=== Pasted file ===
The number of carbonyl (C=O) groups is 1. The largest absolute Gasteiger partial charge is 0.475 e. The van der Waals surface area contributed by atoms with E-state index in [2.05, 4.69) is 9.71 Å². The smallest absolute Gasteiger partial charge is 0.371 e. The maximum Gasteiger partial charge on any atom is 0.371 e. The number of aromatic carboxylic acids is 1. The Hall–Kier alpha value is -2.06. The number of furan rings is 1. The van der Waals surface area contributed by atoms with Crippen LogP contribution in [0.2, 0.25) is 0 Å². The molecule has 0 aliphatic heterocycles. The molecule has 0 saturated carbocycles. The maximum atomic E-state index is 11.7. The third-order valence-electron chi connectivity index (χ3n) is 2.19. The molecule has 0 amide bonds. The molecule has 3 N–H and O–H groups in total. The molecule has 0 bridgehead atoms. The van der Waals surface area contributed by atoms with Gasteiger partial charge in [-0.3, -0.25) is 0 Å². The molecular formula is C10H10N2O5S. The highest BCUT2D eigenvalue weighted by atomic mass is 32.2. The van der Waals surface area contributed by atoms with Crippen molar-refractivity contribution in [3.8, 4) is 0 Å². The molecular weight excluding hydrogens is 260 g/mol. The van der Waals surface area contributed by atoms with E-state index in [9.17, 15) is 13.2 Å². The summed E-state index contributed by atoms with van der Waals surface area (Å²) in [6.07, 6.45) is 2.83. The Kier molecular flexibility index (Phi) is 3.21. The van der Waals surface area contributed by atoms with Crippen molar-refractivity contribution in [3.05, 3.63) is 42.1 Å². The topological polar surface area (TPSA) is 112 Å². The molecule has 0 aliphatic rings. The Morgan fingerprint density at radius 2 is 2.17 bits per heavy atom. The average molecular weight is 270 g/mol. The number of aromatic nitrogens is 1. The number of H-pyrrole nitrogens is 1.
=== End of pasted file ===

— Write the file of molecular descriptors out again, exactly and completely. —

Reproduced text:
The number of carbonyl (C=O) groups is 1. The largest absolute Gasteiger partial charge is 0.475 e. The van der Waals surface area contributed by atoms with E-state index in [2.05, 4.69) is 9.71 Å². The smallest absolute Gasteiger partial charge is 0.371 e. The maximum Gasteiger partial charge on any atom is 0.371 e. The number of aromatic carboxylic acids is 1. The Hall–Kier alpha value is -2.06. The number of furan rings is 1. The van der Waals surface area contributed by atoms with Crippen LogP contribution in [0.2, 0.25) is 0 Å². The molecule has 0 aliphatic heterocycles. The molecule has 0 saturated carbocycles. The maximum atomic E-state index is 11.7. The third-order valence-electron chi connectivity index (χ3n) is 2.19. The molecule has 0 amide bonds. The molecule has 3 N–H and O–H groups in total. The molecule has 0 bridgehead atoms. The van der Waals surface area contributed by atoms with Gasteiger partial charge in [-0.3, -0.25) is 0 Å². The molecular formula is C10H10N2O5S. The highest BCUT2D eigenvalue weighted by atomic mass is 32.2. The van der Waals surface area contributed by atoms with Crippen molar-refractivity contribution in [3.8, 4) is 0 Å². The molecular weight excluding hydrogens is 260 g/mol. The van der Waals surface area contributed by atoms with E-state index in [9.17, 15) is 13.2 Å². The summed E-state index contributed by atoms with van der Waals surface area (Å²) in [6.07, 6.45) is 2.83. The Kier molecular flexibility index (Phi) is 3.21. The van der Waals surface area contributed by atoms with Crippen molar-refractivity contribution in [3.05, 3.63) is 42.1 Å². The topological polar surface area (TPSA) is 112 Å². The molecule has 0 aliphatic rings. The Morgan fingerprint density at radius 2 is 2.17 bits per heavy atom. The average molecular weight is 270 g/mol. The number of aromatic nitrogens is 1. The number of H-pyrrole nitrogens is 1.